History

The site of the main spring was treated as a shrine by the Celts, and dedicated to the goddess Sulis, whom the Romans identified with Minerva. However the name Sulis continued to be used after the Roman invasion, leading to the town's Roman name of Aquae Sulis (literally, "the waters of Sulis").

The Roman Baths from the upper level of the site. The loss of the original roof has encouraged green algae.

During the Roman occupation of Britain increasingly grand temples and bathing complexes were built, including the Great Bath. Rediscovered gradually from the 18th century onward, they have become one of the city's main attractions. Toward the end of the Roman occupation, the settlement around the baths was given defensive walls.

After Britannia left the Roman Empire urban life declined across the country. Though the great Roman baths at Bath fell into disrepair, there is evidence of some continued use of the hot springs. The Anglo-Saxon name for the place was Baðum, Baðan or Baðon, meaning 'at the baths', from which the present name comes. From its Saxon name comes the theory that Bath is the location of the Battle of Mons Badonicus, where King Arthur led the Britons to victory over the Saxons. Better documented is the Battle of Deorham, in 577, in which Ceawlin of Wessex drove a wedge to the sea and split the Romano-British forces, leading to the fall of Bath soon after.

In 675 Osric, King of the Hwicce, established a monastic house at Bath which probably used the walled area as its precinct. King Offa of Mercia gained this monastery in 781 and rebuilt the church, which was dedicated to St. Peter. Bath had become a royal possession. The old Roman street pattern having been lost, King Alfred laid out the town afresh, leaving its southeastern quadrant as the abbey precinct.

King William Rufus granted the city to a royal physician, John of Tours, who became Bishop of Wells and Abbot of Bath in 1088, with permission to move the see of Somerset from Wells to Bath. Bishop John therefore became the first Bishop of Bath. He planned and began a much larger church as his cathedral, to which was attached a priory, with the bishop's palace beside it. New baths were built around the three springs.

Later bishops preferred Wells, which regained cathedral status jointly with Bath. By the 15th century Bath Cathedral was badly dilapidated. Oliver King, Bishop of Bath and Wells, decided in 1500 to rebuild it on a smaller scale. The new cathedral was completed just a few years before Bath Priory was dissolved in 1539.

Henry VIII considered the cathedral redundant and it was allowed to become derelict, but it was restored as the city's parish church in the Elizabethan period, when the city revived as a spa. The baths were improved and the city began to attract the aristocracy in the bathing seasons. Bath was granted city status in 1590.

The Royal Crescent from the air: Georgian taste admired the civilized regularity of Bath's streets and squares and the delightful contrast with rural nature immediately at hand. Compare modern de-urbanized housing, lower left

There was much rebuilding in the Stuart period, but this was eclipsed by the massive expansion of the city in Georgian times. The old town within the walls was largely rebuilt also. This was a response to the continuing demand for elegant accommodation for the city's fashionable visitors, for whom Bath had become a pleasure resort as well as a spa. The builders John Wood, father and son, laid out the new quarters in rational streets and squares whose identical facades gave an impression of palatial scale and classical decorum. The creamy gold of Bath stone further unified the city, much of it from the Limestone mines under Combe Down which were owned by Ralph Allen (1694–1764). He wanted to advertise the unique quality of his quarried limestone, and therefore commissioned architect John Wood to build him a country house on his Prior Park estate, and being a shrewd politician dominated civic affairs by becoming mayor several times.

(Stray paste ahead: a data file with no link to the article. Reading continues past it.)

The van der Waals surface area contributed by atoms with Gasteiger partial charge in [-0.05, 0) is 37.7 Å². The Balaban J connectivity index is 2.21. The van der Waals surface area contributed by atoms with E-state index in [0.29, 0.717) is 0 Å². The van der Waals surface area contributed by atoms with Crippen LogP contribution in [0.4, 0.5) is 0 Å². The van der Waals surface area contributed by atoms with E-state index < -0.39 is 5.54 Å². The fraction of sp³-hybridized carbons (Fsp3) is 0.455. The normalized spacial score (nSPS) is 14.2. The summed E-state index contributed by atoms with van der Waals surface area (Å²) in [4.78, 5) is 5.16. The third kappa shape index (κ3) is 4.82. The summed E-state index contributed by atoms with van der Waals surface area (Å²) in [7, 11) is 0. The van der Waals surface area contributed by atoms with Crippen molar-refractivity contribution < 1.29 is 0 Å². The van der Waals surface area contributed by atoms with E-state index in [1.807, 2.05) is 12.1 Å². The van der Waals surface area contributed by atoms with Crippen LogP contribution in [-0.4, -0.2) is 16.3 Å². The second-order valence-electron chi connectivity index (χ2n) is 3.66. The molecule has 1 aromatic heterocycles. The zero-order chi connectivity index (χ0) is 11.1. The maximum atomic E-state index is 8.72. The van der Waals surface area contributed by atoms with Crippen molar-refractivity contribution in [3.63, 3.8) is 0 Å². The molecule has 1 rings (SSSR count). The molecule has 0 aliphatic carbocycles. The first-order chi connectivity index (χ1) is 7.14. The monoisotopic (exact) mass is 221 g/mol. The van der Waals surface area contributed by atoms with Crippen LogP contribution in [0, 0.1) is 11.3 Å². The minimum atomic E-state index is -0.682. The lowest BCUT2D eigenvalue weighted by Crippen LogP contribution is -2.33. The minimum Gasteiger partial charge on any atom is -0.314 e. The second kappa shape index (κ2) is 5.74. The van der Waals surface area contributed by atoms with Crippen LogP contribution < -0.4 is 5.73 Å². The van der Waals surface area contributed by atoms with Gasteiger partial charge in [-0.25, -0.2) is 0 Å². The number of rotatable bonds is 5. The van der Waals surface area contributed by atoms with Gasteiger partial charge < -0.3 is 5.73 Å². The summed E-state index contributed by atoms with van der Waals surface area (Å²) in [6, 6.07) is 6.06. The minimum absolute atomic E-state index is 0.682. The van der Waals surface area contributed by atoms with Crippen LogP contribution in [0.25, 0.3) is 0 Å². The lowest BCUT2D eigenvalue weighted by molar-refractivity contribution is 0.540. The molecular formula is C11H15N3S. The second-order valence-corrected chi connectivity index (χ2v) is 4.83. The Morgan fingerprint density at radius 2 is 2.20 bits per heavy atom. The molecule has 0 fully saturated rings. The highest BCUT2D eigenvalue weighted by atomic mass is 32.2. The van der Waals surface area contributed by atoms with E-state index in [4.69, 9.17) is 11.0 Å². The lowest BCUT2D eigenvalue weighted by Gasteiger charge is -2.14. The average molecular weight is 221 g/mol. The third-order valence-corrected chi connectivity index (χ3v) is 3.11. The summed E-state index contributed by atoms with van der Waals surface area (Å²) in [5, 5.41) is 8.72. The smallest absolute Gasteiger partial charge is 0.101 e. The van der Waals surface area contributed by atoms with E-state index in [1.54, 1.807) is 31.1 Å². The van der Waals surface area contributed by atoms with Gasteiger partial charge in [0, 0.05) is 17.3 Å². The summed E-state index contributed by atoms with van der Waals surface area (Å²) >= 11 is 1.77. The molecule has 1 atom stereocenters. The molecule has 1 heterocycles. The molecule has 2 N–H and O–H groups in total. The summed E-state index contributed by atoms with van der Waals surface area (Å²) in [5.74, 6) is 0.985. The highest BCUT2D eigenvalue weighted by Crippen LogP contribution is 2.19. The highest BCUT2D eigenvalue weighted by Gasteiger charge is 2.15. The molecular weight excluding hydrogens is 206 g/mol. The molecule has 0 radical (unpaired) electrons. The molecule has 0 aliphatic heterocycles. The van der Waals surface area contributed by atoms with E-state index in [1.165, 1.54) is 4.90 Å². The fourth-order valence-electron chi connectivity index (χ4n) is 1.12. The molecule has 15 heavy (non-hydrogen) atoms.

The early 18th century saw Bath acquire its first purpose-built theatre, pump room and assembly rooms. As Master of Ceremonies Beau Nash presided over the city's social life from 1705 until his death in 1761. He drew up a code of behaviour for public entertainments. However the city declined as a fashionable resort in the 19th century.

Culture

During the 18th century Bath served as an extremely fashionable cultural hub attracting members of the middle and upper classes from all over the country. This provided the city with the finance and incentive to undertake large cultural developments. It was during this time that Bath's Theatre Royal was first built as well as architectural triumphs including Lansdown Crescent, The Royal Crescent, The Circus and Pulteney Bridge. Despite the cultural decline during the 19th century these fixed structures provided, and even necessitated, a lasting cultural tradition within the city.

Today, Bath holds three theatres—Theatre Royal, Ustinov Studio and Rondo Theatre—attracting internationally renowned companies and directors including Peter Cook. The city also has a long standing musical tradition; Bath Abbey is home to the recently renovated Klais Organ and is the largest concert venue in the city seeing about 20 concerts and 26 organ recitals each year. The city holds both the Bath International Music Festival and Mozartfest every year. Other festivals include the annual Bath Film Festival.

The city is home to the Victoria Art Gallery, Museum of East Asian Art, and The Holburne Museum of Art; as well as the museums The Bath Postal Museum, The Museum of Costume, The Jane Austen Centre and of course the Roman Baths.